Criminal Background Checks: 6 Tips for Landlords
Failure to run a criminal check can increase landlord liability, especially if the new tenant hurts others, and increases the chances that an applicant will become a problem tenant.
On the other hand, having a strict crime policy can attract good tenants who place safety at the top of their apartment-hunting wishlist.
To get the most out of your criminal background checks, it’s important to keep these tips in mind:
1. Criminal reports, unlike credit reports, usually are not indexed using specific identifying information like the applicant’s Social Security number. That means you will need to rely on other information to link possible criminal reports to your applicant. Your rental application should include the date of birth, the party’s full legal name and any alias names, as well as previous addresses.
2. Criminal reports are available on both state and national levels. The advantage of the national reports is catching applicants who may be providing incomplete information on the rental application regarding their whereabouts.
3. Tenant screening reports are best when used together. For instance, using the Previous Address Tenant History, you may be able to identify addresses — and possible criminal convictions — in places the tenant has failed to reveal.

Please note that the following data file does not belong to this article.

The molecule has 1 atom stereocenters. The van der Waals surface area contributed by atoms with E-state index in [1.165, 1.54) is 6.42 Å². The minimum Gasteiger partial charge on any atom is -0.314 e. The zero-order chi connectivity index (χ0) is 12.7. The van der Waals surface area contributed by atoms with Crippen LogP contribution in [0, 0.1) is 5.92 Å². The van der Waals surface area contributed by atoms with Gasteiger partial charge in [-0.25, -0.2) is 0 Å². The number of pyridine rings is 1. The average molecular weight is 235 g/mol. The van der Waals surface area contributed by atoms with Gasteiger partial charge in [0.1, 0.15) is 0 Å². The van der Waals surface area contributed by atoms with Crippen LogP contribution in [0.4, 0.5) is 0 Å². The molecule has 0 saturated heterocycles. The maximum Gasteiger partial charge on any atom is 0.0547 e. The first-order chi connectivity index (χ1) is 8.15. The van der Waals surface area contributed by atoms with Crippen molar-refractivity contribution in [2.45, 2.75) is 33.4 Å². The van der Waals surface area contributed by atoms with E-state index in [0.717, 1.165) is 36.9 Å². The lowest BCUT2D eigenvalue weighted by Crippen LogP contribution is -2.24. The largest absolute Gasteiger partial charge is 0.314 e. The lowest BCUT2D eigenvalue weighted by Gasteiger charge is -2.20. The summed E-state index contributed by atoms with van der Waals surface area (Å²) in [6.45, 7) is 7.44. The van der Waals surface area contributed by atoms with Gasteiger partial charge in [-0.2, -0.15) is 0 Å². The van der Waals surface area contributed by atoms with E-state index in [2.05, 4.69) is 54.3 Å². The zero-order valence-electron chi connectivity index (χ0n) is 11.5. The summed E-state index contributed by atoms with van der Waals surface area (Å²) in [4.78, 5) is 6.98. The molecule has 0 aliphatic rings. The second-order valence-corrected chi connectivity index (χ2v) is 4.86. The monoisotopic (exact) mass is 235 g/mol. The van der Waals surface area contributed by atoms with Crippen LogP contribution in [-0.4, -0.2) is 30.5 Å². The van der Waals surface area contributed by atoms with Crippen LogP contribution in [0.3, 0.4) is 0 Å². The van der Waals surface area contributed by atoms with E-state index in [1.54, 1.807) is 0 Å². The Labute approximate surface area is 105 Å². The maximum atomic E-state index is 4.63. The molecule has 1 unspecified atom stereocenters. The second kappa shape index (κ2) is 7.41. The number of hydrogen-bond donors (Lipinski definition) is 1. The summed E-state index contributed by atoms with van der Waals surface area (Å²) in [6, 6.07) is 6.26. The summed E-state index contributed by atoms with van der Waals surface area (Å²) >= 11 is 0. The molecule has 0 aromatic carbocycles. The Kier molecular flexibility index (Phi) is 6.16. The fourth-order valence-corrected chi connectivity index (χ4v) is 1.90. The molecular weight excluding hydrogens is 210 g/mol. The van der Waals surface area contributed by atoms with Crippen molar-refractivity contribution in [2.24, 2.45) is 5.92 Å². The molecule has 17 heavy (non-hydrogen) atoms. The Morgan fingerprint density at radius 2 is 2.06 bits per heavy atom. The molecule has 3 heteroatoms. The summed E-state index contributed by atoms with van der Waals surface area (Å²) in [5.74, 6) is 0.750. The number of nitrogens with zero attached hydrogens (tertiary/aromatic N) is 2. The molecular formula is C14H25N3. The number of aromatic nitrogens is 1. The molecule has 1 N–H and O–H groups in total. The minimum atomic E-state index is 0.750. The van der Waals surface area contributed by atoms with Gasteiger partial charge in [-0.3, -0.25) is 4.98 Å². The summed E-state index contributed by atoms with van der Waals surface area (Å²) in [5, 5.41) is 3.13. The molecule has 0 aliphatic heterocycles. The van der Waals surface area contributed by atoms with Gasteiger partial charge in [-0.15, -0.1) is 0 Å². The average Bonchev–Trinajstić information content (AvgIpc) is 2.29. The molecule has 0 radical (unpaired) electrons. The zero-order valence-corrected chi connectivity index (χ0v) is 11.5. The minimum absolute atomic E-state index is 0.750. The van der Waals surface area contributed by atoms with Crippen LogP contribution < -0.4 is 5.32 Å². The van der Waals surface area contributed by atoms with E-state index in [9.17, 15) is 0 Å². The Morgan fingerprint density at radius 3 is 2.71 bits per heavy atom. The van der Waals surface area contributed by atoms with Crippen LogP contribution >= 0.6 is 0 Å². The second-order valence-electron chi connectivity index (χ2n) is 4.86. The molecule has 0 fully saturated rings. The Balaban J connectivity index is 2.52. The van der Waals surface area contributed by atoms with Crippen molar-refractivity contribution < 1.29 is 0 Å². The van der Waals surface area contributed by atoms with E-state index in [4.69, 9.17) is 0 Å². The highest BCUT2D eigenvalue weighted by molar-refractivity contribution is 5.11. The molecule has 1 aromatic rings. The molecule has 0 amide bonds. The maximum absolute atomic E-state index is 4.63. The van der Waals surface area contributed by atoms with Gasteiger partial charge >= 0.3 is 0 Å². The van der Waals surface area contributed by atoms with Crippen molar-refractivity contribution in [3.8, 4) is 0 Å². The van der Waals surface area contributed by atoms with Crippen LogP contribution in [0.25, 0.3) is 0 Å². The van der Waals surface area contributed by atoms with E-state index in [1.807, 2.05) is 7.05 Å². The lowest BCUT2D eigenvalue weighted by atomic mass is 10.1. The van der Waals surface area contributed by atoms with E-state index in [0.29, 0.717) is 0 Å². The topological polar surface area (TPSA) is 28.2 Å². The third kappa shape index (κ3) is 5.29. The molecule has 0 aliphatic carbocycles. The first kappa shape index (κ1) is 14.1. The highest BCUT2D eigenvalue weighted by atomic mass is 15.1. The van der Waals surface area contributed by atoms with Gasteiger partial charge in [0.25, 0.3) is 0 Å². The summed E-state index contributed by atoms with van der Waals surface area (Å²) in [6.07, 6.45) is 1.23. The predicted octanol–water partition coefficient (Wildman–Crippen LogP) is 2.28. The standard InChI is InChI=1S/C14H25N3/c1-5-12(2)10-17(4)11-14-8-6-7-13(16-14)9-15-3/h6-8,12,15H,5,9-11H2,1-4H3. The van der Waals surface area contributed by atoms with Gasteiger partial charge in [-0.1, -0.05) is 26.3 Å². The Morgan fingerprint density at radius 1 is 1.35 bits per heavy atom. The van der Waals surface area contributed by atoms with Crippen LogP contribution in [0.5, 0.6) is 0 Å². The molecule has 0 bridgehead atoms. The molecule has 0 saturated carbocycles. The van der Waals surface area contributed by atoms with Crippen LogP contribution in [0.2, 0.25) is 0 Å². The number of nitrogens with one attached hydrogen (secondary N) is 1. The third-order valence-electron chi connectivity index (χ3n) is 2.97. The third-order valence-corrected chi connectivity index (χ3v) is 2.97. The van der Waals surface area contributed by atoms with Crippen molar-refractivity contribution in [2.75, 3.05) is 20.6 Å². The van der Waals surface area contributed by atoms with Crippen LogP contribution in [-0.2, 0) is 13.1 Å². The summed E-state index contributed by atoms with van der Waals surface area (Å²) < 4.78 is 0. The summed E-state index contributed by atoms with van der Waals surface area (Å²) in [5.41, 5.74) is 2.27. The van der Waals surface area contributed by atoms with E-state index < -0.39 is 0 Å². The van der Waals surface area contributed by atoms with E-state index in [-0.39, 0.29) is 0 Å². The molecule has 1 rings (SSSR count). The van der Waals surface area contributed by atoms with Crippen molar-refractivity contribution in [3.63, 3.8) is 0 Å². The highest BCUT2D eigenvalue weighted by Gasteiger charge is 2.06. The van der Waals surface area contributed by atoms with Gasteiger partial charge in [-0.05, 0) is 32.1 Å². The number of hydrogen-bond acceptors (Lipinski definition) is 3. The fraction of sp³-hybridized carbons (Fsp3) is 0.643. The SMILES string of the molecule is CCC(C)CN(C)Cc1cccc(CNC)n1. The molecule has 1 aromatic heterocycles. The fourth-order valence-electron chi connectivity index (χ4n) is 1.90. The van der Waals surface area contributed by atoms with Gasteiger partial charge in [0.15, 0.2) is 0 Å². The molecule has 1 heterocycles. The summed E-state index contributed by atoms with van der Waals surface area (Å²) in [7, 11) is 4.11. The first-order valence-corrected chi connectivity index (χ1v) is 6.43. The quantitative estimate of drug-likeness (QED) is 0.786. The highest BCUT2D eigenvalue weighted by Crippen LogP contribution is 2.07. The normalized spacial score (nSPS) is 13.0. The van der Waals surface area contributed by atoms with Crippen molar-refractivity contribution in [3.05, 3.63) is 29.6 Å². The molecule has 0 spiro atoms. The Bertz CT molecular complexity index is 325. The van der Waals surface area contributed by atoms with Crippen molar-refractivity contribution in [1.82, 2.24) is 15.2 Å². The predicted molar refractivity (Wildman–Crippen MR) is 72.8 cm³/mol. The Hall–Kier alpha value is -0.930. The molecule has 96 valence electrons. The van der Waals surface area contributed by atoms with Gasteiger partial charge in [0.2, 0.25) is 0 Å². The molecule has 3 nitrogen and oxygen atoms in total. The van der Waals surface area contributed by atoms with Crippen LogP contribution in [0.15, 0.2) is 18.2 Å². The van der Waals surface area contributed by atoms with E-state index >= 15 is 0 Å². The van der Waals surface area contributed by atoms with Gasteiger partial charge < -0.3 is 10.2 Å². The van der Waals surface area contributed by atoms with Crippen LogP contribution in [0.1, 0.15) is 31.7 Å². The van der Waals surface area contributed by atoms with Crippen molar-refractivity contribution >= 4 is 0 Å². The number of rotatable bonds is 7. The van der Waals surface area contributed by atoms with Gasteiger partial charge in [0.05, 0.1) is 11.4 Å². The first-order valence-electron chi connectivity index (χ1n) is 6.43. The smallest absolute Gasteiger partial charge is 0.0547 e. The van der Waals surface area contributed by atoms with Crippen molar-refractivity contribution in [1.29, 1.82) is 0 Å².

4. Criminal reports can be supplemented by leasing policies that discourage those with criminal tendencies from applying. For instance, participating in a Crime Free Multi-Housing program and advertising that policy to applicants can reduce the risk of attracting the wrong ones.
5. Be aware that, in some areas of the country, criminal checks are regulated. Oregon recently passed new restrictions on what landlords can do with the information from criminal background checks. Nonprofit agencies that assist ex-cons with re-entry into communities have lobbied for more tenant-friendly laws across the country. Be sure to stay on top of your local rental laws.
6. Make sure you require the same level of screening reports from all applicants. If you scrutinize the ones you suspect are most likely to have a criminal background, but let others slide altogether, it will look like discrimination.
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